How Do I Interact with a Blind or Visually Impaired Person?
United Spinal Association’s
I am a visually impaired person. Soon after graduating from Purdue University West Lafayette, I lost a significant amount of my vision due to a disease known as rod-cone dystrophy. Although I have been legally blind now for nearly 40 years, my circumstance has not deterred me from enjoying and participating in many of the same activities as a person with sight would experience.
Although adapting to blindness has been both frustrating and challenging, I have found much success when I focus on the things I can do as opposed to those that I cannot do. Choosing this positive and realistic attitude enables me to live and work as normal as any of my sighted friends, family and business colleagues.
I am happily married, and my wife, Lexi, and I live a comfortable and contended life. Lexi is my closest confidant. I rely on her for anything from help with my daily activities to assisting me with critical business decisions with my company.
I am the founder and president of The Ross Group in Portage, a diversified commercial construction firm. I am proud of the accomplishments of my associates and the good reputation we have earned.
I do not consider having a disability to be a sign of weakness or impairment. I embrace my abilities to “read people” and to make decisions using nonconventional approaches.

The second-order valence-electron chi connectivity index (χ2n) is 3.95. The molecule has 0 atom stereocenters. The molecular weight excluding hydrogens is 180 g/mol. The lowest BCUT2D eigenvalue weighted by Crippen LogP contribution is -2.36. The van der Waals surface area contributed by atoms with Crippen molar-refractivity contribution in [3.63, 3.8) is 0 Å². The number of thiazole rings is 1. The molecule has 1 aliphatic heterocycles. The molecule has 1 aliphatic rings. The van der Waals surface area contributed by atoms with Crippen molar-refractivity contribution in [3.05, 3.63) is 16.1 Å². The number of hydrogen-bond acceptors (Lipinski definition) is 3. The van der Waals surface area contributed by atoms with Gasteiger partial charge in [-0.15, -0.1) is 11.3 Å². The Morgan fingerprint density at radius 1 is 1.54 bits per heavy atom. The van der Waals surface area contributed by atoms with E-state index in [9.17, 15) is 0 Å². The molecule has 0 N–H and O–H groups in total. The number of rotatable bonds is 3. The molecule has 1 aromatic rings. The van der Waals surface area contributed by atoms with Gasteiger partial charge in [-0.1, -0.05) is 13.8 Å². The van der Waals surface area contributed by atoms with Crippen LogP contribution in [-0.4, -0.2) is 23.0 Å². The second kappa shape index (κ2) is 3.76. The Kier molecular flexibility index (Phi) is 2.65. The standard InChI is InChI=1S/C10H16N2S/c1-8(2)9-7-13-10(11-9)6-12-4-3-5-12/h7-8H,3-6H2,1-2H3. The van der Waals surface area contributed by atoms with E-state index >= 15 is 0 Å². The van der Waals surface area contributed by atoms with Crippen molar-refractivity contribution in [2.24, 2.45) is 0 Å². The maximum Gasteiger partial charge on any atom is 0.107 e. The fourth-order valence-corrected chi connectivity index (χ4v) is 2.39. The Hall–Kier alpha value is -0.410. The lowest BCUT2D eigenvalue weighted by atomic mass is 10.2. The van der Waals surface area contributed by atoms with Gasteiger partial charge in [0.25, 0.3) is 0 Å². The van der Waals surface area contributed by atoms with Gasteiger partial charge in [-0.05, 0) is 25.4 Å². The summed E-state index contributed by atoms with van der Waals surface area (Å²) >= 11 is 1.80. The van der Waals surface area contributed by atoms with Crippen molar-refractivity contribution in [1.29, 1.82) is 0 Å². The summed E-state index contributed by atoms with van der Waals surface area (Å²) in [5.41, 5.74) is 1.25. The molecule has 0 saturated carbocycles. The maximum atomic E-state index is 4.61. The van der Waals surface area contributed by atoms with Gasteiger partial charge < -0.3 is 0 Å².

Are there challenges for me? Of course, but I have learned to rely on the compassion, care and expertise of others to help me to meet them. I am a person created by God who will hopefully inspire others to do great things.
Often, people do not know how to interact with a visually impaired person. The following list was created by an organization known as Sightcare, and I hope it will be helpful to you.
- Do go up and introduce yourself to the person and speak directly to him/her.
- Do feel free to take photographs of the person.
- Do offer your arm for assistance.
- Do let the person know when you are leaving a room.
- Do use high-contrast items like black and white when possible (example: place settings for meals).
- Do use the clock method when telling the person where food and other items are located.
- Do remember vision can be affected by weather conditions (it might be easier to see on cloudy days).
- Don’t shout when speaking to the person or use hand gestures when talking.
- Don’t leave out words like “see” and “look” when talking to the person.
- Don’t fill glasses or cups to the top.
- Don’t leave the person standing alone in an open space.
- Don’t move personal items or rearrange furniture or leave cabinet or closet doors partially open.
I consider National Disabilities Awareness Month to be a time to celebrate. Every person contributes something special to this world, and we should all embrace ourselves and each other for being exactly who we are.
Ross Pangere is president of The Ross Group in Portage. The opinions are the writer’s.